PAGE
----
How to Engage With Transit Agencies That Resist Change

Photo: Chris Yarzab/Flickr
Photo: Chris Yarzab/Flickr

Ask someone who rides the bus how they feel about their local transit agency, and they’ll probably say they’re frustrated. Transit consultant Jarrett Walker at Human Transit says that’s perfectly normal, and healthy to a degree. After all, most transit service in the U.S. leaves a lot to be desired.

But if you want to improve transit service, it’s important to recognize the constraints your transit agency deals with every day. Walker points to the ways that federal regulations, inflexible labor agreements, and politically-driven decisions by elected officials can undermine transit service — factors that are often outside the influence of transit agencies:

When a bus is late, do you blame the city that decided not to have bus lanes or other transit priority, or do you just blame the transit agency?

When a planning process seems bureaucratic and unresponsive, do you blame the Federal rules that they have to follow, or do you just blame the transit agency?

When it’s hard to walk from a bus stop to your workplace, do you blame the road department that designs and manages the street, or do you just blame the transit agency?

When you see a transit agency’s ridership falling, do you consider outside cause like low gas prices?  Do you consider non-ridership goals the agency may be pursuing?  Or do you just assume that the agency is failing.

If there isn’t enough service in your area, do you blame the elected leaders (and voters) who refuse to fund transit properly, or do you blame the transit agency for serving someone else when they should be serving you?

Transit agency staff can act defensive and unresponsive if riders scream at them for factors beyond their control, says Walker. That doesn’t let transit agencies off the hook for the factors they can control. But if advocates want to win better service, they need to understand the broader political landscape and direct their energy accordingly.

More recommended reading today: Seattle Bike Blog reports that a local high school junior fed up with the traffic around his school has produced a plan to calm the streets — and it’s better than the city’s. And Toole Design Group says the cities on Amazon’s “HQ2” short list show that free-flowing highways are not what attracts companies these days.

13 thoughts on How to Engage With Transit Agencies That Resist Change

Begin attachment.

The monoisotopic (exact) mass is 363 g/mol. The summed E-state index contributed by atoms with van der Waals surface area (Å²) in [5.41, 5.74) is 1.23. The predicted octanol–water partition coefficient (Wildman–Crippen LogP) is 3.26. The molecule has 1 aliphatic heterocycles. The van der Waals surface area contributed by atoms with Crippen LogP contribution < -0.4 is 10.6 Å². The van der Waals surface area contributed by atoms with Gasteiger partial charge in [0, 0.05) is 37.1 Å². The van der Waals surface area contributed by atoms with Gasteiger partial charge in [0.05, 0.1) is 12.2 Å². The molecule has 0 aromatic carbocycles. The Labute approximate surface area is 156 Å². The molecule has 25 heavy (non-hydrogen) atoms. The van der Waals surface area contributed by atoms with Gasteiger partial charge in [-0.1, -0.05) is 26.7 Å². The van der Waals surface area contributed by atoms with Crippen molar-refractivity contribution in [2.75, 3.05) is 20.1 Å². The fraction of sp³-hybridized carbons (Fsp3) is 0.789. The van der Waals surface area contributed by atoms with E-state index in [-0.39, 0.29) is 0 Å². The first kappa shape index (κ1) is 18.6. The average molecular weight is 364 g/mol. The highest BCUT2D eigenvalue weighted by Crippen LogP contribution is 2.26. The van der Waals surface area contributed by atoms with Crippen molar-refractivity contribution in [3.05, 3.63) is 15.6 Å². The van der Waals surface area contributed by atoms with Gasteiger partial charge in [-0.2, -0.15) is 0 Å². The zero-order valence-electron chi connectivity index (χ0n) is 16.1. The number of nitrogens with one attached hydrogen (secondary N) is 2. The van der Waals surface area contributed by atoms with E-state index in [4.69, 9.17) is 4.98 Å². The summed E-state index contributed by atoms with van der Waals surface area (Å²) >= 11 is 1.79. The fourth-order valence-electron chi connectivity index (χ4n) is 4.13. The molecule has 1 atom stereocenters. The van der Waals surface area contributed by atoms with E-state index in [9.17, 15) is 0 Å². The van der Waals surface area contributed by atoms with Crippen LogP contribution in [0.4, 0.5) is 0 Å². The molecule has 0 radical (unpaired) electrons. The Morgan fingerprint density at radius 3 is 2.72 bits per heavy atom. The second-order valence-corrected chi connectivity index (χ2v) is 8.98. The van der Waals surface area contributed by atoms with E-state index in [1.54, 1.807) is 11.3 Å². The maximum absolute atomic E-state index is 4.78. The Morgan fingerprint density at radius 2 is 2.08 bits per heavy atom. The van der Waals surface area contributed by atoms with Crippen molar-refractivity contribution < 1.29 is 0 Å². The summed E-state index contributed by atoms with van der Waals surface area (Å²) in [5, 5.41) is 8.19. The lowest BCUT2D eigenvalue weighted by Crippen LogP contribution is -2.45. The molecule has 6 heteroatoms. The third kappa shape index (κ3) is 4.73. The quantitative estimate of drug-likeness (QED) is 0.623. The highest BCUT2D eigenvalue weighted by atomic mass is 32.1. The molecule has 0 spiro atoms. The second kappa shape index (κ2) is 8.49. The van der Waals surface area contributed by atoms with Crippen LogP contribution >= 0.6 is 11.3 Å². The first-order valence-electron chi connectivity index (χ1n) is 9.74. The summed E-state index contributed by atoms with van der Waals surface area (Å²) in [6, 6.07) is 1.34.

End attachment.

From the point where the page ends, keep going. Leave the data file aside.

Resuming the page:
1. How about 20+ transit agencies who care more about protecting their kingdoms than providing transit users with the most convenient experience?
    Welcome to the Bay Area, where you can’t get on that GG Transit bus because as they aren’t allowed to pick up passengers in SF, and you’ll always have to take the stairs up from BART to go back down to MUNI.
    Local transit agencies think it’s a great gift to allow you to use Clipper Cards! Coordinated schedules aren’t even attainable. It’s like MTC hired the Marx Brothers to plan bus service.
    We’ve been putting up with this since the dawn of transit, so people don’t realize how much it undermines the transit system. Even SPUR won’t advocate combining agencies. Why?

  2. Well said, keenplanner. Two Cal students gave a lovely presentation at anAC Transit BOD mtg several years ago pointing out that lack of fare integration and schedule coordination hobbled riders. Best recent case–SMART timed NB trains to leave San Rafael 4 minutes after GGT buses arrive from El Cerrito/Richmond–IF on time. Do the agencies ever even talk to each other?

  3. I was planning to check out SMART. I live in Berkeley. Google Maps showed no connection between the lines you mention as it considered the timing too close to be practical. I had to check the individual schedules to see the problem.

  4. In Germany they have regions with several agencies, but they have uniform ticketing so the system is transparent to the user. Yes, Clipper allows you to use a singe card across systems, but try to figure out the fare before hand and you have your work cut out for you.

  5. Not that this solves the underlying problem but it wouldn’t shock me if Transit App was better able to handle picking a route that could accommodate the tight connection time (even if the solution it came up with was to just wait for the next departure).